Of all the things we did at Disneyland yesterday, the kids’ favorite was the Sorceror’s Workshop, where we spent more time drawing a series of animation strips–including butterflies, flowers, basketballs, soccer balls, and cartwheeling stick figures–than we spent anywhere else in the park. A close second was the Animation Academy, where we learned how to draw Chip. His nose is like a chocolate chip, unlike Dale’s clown-like adornment. Of course, they were also thrilled by the teenaged ducks diving under the moat around Cinderella’s castle. Which is all to say: I adore my small, innocent, artistic children.
It did not escape my attention that I posted only one time during the month of December. To be honest, December sort of got away from me. The holidays are one of my favorite times, and as a general rule, I squeeze every last drop of holiday goodness out of them. I begin checking out Christmas books and stocking supplies for holiday crafts in early October; I make lists of every last cookie I’m going to make, and to whom they’ll be given. I come up with fabulous plans to make the most of the holidays. Between advent calendars and daily ornaments and paper chains, we often at least four different ways to count down to Christmas.
Except for this year.
Early in December, I took a week to visit my sister in Scotland. Not only had I never been to Scotland in the seven years my sister has lived there, but I had yet to meet my beautiful new niece. Plus I’d never taken a trip so indulgently independent. It was a wonderful trip. I spent time with my sister and her family that is priceless to me, deepening a relationship that I’d long convinced myself was too difficult to develop given the distance. I helped them set up their Christmas tree and laid my niece down for her naps and put reality to what had long been just random names and places. No matter how hard it was to be away from my family–especially in December–I was tremendously glad I’d done it.
But reality is reality: when I returned home to the gauntlet of the kids’ last week in school, the presents to be bought and wrapped, the cookies to be made, I quickly realized that we were not going to squeezing all those drops this year. Very quickly, I set aside many of the “things” I’d convinced myself made the most of the holidays. We ended up with one advent calendar. Fewer cookies. Store-bought lasagna. Simply wrapped gifts. Stream-lined decorations. I put the Christmas craft supplies away for another year.
This will not come as a surprise to you, most likely. The holidays came just the same, even though we didn’t count their impending arrival with ceremonious fanfare. Presents were given and received. We still watched the beloved holiday classics like A Charlie Brown Christmas and How the Grinch Stole Christmas, even though I didn’t plan their viewing down to the last detail, and we enjoyed them just the same. We hosted two parties but also spent many hours just puttering around the house the four of us, relishing cold mornings and warm days, late evening Christmas lights and early risers playing board games. There were days working out in the yard and around the garage mixed with Sea World and the Natural History Museum and days trips to see family.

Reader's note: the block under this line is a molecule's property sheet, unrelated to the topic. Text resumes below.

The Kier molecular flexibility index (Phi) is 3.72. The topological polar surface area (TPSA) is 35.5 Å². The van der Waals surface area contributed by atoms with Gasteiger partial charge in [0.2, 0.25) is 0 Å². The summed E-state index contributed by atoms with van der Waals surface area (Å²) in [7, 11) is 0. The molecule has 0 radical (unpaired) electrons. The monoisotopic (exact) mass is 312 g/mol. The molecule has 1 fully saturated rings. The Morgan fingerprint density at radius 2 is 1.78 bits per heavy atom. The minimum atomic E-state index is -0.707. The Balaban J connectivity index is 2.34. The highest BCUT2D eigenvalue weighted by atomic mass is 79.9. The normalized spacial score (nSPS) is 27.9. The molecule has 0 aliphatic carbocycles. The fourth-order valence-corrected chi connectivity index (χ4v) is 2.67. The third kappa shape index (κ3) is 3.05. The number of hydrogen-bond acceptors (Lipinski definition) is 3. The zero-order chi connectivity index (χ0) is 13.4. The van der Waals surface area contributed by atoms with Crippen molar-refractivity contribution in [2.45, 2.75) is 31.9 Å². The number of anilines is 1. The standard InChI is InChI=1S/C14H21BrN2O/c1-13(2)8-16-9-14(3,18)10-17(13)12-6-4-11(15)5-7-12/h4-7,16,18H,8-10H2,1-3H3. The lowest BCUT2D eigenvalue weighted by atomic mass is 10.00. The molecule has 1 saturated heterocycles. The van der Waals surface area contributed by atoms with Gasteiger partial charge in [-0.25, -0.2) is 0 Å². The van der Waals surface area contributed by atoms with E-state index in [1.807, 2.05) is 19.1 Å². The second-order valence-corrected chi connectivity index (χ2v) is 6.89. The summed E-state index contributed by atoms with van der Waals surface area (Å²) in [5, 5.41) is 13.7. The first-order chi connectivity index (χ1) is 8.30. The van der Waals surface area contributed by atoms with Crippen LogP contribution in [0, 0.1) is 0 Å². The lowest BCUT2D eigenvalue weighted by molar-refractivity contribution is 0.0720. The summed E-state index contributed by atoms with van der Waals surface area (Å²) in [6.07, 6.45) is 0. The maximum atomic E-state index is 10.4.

The best gift I gave myself this Christmas was that trip, and the releasing of details it demanded. I panic sometimes, thinking that in order to really enjoy something I must do it in as many different ways as possible (just as my husband, who had to propose to me three times, just because I wanted to make sure I really relished the moment). This year, I realized that enjoying something simple–maybe just once, maybe because that’s all you’ve got–is not given up, and that all those years I was doing so much, I wasn’t quite enjoying the holidays as I thought. Not to say that those craft supplies are going to Good Will, but it may take us a lot longer to get through them. In fact, that’s next year’s goal: to leave something out, and leave room for some genuine enjoyment.
* The real love story? That I made 22 gingerbread houses–a gingerbread procreation miracle in itself–so that the kids could have 20 friends over for a decorating party. Because they could not bear to cut the guest list. Because they could not bear to use graham crackers. Because I could not bear to turn them down. Because I love them. The end.
Not nearly as pretty as the set, but a heck of a lot cheaper.
And on the last day of summer, too. I say we’ve done all we can do. First grade, here we come.
Of all the many skills I have, tying balloons is not one of them. But if there’s a way to acquire a skill, it’s by repeating it over and over. 107 times. With penalty of cold water upon failure*.
* Failure is much more likely when you are tying water balloons at 10:30 at night in the backyard–the nearest faucet with a threaded spigot–after an eleven hour day at Disneyland, hour-plus drive home, and three-layer cake-making. But at least there is no one to see you get soaked.
M: Mom, can you make my kangaroo a shirt?
Me: I’m sure you can find one in the clothes from K’s baby dolls.
M: But those are all too big.
M: So can you make him a shirt?
Me: I think I could make something.
M: Great. And could you make him pants too?
M: And something that can go on his tail? And mittens? And hat? And jacket?
I’m just really glad I stuck with the non-specific “something” when I had the chance.